High praise for online learning
Learning & Teaching
An on-line roleplay simulation that gives engineering students the opportunity to learn real-world skills has just won its creators another major award.
The Mekong eSim project, developed by Associate Professor Holger Maier for Civil and Environmental Engineering students, won the High Commendation from the Australasian Association for Engineering Education in the Curriculum Team Project Category of the Excellence in Engineering Education Awards.
Dr Maier developed the Mekong eSim with Dr Rob McLaughlan from the University of Technology, Sydney and in collaboration with Judi Baron, Allan Carrington and Dayle Hall from the University of Adelaide's Centre for Learning and Professional Development.
This is the eSim developers' fourth award, and Dr Maier's commitment and skills in engineering education have also been recognised by the University of Adelaide with a Stephen Cole the Elder prize for excellence in teaching in 2002.
"Developing engineering graduate attributes of communication, teamwork, sustainability and multidisciplinary and international practice is not an easy task in a traditional classroom setting," Dr Maier said.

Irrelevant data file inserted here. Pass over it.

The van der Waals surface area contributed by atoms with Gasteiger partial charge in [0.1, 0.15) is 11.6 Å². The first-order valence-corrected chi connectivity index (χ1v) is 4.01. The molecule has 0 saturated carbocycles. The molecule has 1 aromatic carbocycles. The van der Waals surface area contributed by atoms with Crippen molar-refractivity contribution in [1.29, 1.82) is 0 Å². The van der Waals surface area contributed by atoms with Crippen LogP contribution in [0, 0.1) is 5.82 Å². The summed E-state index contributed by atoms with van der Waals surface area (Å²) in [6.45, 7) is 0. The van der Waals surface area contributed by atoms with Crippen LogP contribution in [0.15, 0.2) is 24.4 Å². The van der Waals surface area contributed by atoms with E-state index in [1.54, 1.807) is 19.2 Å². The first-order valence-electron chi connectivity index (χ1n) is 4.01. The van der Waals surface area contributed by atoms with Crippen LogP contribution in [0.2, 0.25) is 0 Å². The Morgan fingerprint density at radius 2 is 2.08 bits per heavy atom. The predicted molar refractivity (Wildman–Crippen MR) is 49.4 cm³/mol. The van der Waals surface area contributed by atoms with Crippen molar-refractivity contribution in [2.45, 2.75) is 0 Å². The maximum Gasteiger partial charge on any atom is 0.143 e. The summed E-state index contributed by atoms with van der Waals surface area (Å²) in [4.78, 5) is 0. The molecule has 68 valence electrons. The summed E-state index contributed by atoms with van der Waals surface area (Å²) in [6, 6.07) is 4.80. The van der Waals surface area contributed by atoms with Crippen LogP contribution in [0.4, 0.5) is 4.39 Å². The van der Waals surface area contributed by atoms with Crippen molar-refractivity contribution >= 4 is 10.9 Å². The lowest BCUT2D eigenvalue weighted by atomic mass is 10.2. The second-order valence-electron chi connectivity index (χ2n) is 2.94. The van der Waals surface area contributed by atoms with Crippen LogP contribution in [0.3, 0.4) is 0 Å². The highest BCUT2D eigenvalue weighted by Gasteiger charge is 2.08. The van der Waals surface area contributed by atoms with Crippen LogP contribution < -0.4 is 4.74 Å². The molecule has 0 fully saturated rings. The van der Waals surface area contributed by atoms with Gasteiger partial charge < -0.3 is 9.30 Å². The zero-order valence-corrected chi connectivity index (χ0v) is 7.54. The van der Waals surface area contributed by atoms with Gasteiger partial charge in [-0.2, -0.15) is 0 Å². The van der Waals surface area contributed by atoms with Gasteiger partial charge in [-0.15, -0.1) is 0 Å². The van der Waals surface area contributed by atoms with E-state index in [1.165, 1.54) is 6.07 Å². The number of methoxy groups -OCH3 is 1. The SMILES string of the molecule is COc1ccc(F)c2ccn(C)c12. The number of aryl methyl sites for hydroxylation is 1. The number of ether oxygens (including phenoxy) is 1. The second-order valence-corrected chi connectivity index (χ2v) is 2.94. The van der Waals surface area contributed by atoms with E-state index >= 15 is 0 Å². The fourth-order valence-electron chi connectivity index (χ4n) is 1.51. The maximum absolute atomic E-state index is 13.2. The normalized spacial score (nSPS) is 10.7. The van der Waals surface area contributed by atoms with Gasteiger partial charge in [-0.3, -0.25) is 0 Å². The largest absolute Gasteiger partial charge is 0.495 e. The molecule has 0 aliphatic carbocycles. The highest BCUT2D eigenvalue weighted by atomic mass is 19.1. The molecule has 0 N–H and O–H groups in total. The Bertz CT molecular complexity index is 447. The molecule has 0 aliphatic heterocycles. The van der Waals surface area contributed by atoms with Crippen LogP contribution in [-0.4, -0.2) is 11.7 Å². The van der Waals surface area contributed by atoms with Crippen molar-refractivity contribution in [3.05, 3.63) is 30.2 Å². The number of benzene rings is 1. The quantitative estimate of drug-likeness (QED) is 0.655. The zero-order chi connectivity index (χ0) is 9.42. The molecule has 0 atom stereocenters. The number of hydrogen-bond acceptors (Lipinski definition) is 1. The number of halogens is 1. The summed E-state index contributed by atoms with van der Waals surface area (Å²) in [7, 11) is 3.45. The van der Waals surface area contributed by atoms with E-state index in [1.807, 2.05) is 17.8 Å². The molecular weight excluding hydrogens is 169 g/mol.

"As the students adopt the roles of various stakeholders participating in public enquiries surrounding proposed engineering developments in the Mekong region in South-East Asia, they see the project from multiple perspectives and gain an understanding of the complexity of engineering projects and the drivers in decision-making processes.
"The Mekong eSim helps students learn that engineering is not about sitting at a desk with a calculator. It's about communicating."
The concept of the eSim as a learning and teaching tool has broad applications and Ms Sheila Kavanagh, a Burns Nurse educator from the University of Adelaide's Department of Clinical Nursing, has developed a "Disaster Down Under" eSim to assist nursing students to develop experience in emergency burns nursing practice and decision-making.
Ms Kavanagh, who received an Order of Australia for her part in the response to the 2002 Bali bombing, understands that having experience in emergency response is critical to the success of a recovery from a major incident or disaster and has worked with Dr Maier to develop this eSim to give students a chance to work through the issues they might one day have to face in a real-life situation.
Story by Lisa Reid